In The News #BigIsms #Segregation #UndergroundRailroadPhotos

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How a Surprise Discovery of Photographs From the 1960s Meets the Moment Pierre-Antoine Louis, Sept. 4, 2021, The New York Times Not long after his mother passed away in 2018, a massive relic from Jeffrey Henson Scales’ childhood was unexpectedly found in his family’s home. His stepfather and older brother were preparing the house for an eventual sale when they came across a trove of 40 rolls of film. “We think these are probably yours,” they told Mr. Scales, a photographer and a photo editor at The New York Times . Included in the rolls were photographs that Mr. Scales had taken when he was a teenager — images that captured major cultural, political and social moments of the 1960s. There were pictures of student protests in Berkeley, Calif., photos of Jimi Hendrix, Sly and the Family Stone at the famous Fillmore Auditorium in San Francisco, and about 15 rolls of the Black Panther Party. continue   Who Segregated America? Destin Jenkons, August 31, 2021, Public Bo

TRC pivotal in genocide, reconciliation debate

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 Opinion - 2021-09-06   Staff Reporter Reconciliation is defined by Oxford as “The process of making one’s view or belief compatible with another.” Putting national reconciliation into context, this is the term used for the establishment of national unity in countries faced with political and civil problems. These problems can be war, tribalism, racism, xenophobia and so forth. Therefore, reconciliation is viewed as a process of healing relationships that requires public truth-sharing, apology and commemoration that acknowledge and redress past harms. It is a long-term process that requires patience and tolerance. After WWII, many countries established truth and reconciliation commissions (TRCs) that were aimed at investigating and performing an inquiry on the atrocities that were committed by both sides of the war. In the same vein, many African countries such as Liberia, Congo, South Africa and Rwanda joined the bandwagon to deal with their civil conflict aftermath. Des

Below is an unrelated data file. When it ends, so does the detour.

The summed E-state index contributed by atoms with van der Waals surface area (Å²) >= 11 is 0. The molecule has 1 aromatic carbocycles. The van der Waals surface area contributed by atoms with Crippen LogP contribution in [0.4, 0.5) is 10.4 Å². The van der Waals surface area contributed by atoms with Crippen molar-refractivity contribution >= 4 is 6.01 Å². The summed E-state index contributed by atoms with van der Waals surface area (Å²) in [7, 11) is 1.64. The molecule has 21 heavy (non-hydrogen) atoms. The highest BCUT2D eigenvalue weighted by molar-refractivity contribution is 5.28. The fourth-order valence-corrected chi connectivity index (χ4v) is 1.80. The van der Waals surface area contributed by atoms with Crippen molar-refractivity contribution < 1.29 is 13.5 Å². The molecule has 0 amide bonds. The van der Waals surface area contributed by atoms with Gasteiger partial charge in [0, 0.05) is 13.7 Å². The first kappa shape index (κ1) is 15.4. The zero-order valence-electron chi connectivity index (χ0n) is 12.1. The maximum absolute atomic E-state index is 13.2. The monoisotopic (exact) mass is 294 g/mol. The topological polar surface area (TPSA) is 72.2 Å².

Heroes of Ireland's Great Hunger

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BOOK REVIEW Sections in Heroes of Ireland’s Great Hunger include “The Kindness of Strangers,” with chapters on Quaker philanthropy, an exiled Polish Count who distributed emergency famine relief, and an American sea captain who arranged food shipments to Ireland; “Women’s Agency,” with three chapters on women who “rolled up her linen sleeves” to aid the poor; “Medical Heroes,” with five doctors who risked their own lives to aid the Irish; and sections on the role of religious orders in providing relief and Irish leadership. Final reflections include a chapter on “The Choctaw Gift.” The Choctaw were an impoverished Native American tribe who suffered through the Trail of Tears displacement to the Oklahoma Territory. They donated more than they could afford to Irish Famine Relief because they understood the hardship of oppression and going without. KEEP READING  Christine Kinealy recently released a collection of essays, prepared with Jason King and Gerard Moran, Heroes of Ir